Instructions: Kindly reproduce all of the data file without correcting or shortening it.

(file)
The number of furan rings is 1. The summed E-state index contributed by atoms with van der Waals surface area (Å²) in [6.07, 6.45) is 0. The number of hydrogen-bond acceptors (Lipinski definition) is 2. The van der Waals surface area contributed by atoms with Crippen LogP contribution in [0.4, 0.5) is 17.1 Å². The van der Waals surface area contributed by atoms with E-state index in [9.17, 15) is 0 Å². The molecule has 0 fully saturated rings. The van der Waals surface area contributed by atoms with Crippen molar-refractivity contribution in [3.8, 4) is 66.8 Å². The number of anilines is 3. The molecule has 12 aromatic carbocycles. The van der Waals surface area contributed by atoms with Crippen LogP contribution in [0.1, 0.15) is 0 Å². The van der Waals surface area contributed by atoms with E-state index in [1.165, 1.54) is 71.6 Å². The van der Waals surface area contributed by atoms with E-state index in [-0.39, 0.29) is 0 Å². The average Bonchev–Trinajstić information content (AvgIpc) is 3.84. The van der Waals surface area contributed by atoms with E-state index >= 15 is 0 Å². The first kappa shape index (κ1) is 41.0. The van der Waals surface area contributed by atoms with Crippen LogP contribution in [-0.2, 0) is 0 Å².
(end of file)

The number of furan rings is 1. The summed E-state index contributed by atoms with van der Waals surface area (Å²) in [6.07, 6.45) is 0. The number of hydrogen-bond acceptors (Lipinski definition) is 2. The van der Waals surface area contributed by atoms with Crippen LogP contribution in [0.4, 0.5) is 17.1 Å². The van der Waals surface area contributed by atoms with E-state index in [9.17, 15) is 0 Å². The molecule has 0 fully saturated rings. The van der Waals surface area contributed by atoms with Crippen molar-refractivity contribution in [3.8, 4) is 66.8 Å². The number of anilines is 3. The molecule has 12 aromatic carbocycles. The van der Waals surface area contributed by atoms with Crippen LogP contribution in [0.1, 0.15) is 0 Å². The van der Waals surface area contributed by atoms with E-state index in [1.165, 1.54) is 71.6 Å². The van der Waals surface area contributed by atoms with E-state index in [-0.39, 0.29) is 0 Å². The average Bonchev–Trinajstić information content (AvgIpc) is 3.84. The van der Waals surface area contributed by atoms with E-state index >= 15 is 0 Å². The first kappa shape index (κ1) is 41.0. The van der Waals surface area contributed by atoms with Crippen LogP contribution in [-0.2, 0) is 0 Å².